Titanium-decorated boron nitride nanotubes for hydrogen storage: a multiscale theoretical investigation†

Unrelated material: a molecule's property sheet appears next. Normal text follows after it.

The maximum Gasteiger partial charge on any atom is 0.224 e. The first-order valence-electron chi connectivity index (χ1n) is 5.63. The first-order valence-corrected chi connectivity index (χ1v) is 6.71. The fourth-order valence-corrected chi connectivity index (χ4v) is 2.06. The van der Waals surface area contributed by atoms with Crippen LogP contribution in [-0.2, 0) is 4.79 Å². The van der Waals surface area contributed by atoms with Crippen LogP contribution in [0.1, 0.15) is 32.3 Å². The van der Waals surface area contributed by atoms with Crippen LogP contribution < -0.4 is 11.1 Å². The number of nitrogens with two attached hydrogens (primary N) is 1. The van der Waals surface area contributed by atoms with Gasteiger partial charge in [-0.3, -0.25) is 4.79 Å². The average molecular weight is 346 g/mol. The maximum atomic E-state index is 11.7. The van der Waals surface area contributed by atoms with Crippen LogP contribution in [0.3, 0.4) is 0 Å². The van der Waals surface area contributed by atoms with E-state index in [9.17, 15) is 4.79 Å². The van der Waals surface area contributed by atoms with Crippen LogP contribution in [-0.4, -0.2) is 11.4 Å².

A multiscale computational technique from available quantum mechanical and Molecular Dynamics (MD) codes to user-subroutine computational fluid dynamics (CFD) files was applied to the H2 adsorption of Ti-decorated (10,0) single-walled BN nanotubes (BNNTs) with B–N defects. According to density functional theory (DFT), the Ti atom adsorbed in the defect protrudes outward from the surface and does not agglomerate. The Ti/BNNT system possesses excellent affinity towards H2 molecules with thermodynamically favorable binding energies. Up to seven H2 molecules can partially attach near Ti in quasi-molecular form due to the cationic functionalized Ti and heteropolar B–N bonds at the surface. MD simulation further reveals that the seven H2 molecules are indeed physisorbed in two distinct regions near to (at ∼2 Å) and far from (at ∼4 Å) the Ti atom. The thermal properties obtained from MD simulations were utilized in the CFD code to quantify thermal energy transfer. According to CFD, the equilibrium pressure distribution for a type III H2 cylinder is initially low within its locality. The rate of change of pressure increase is quite steep as it rises due to a sudden increase in temperature upon uptake and it eventually slows down when the local temperature reaches its saturation value.